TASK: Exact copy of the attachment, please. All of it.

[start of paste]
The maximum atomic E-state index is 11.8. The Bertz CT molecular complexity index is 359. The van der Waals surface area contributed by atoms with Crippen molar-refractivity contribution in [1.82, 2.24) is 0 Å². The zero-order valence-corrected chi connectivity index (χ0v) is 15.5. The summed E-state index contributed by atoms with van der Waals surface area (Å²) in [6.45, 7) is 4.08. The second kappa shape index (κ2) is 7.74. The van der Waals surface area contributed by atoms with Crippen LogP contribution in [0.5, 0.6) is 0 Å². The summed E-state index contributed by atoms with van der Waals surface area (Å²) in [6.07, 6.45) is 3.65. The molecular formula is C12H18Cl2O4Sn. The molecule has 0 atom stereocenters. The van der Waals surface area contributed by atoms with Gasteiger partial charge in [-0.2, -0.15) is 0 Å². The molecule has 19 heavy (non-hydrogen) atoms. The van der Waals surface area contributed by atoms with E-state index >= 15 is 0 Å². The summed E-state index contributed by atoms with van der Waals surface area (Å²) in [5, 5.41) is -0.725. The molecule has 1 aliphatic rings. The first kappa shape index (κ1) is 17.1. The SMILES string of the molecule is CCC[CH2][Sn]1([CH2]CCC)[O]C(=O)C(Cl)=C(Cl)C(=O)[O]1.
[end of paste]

The maximum atomic E-state index is 11.8. The Bertz CT molecular complexity index is 359. The van der Waals surface area contributed by atoms with Crippen molar-refractivity contribution in [1.82, 2.24) is 0 Å². The zero-order valence-corrected chi connectivity index (χ0v) is 15.5. The summed E-state index contributed by atoms with van der Waals surface area (Å²) in [6.45, 7) is 4.08. The second kappa shape index (κ2) is 7.74. The van der Waals surface area contributed by atoms with Crippen LogP contribution in [0.5, 0.6) is 0 Å². The summed E-state index contributed by atoms with van der Waals surface area (Å²) in [6.07, 6.45) is 3.65. The molecular formula is C12H18Cl2O4Sn. The molecule has 0 atom stereocenters. The van der Waals surface area contributed by atoms with Gasteiger partial charge in [-0.2, -0.15) is 0 Å². The molecule has 19 heavy (non-hydrogen) atoms. The van der Waals surface area contributed by atoms with E-state index >= 15 is 0 Å². The summed E-state index contributed by atoms with van der Waals surface area (Å²) in [5, 5.41) is -0.725. The molecule has 1 aliphatic rings. The first kappa shape index (κ1) is 17.1. The SMILES string of the molecule is CCC[CH2][Sn]1([CH2]CCC)[O]C(=O)C(Cl)=C(Cl)C(=O)[O]1.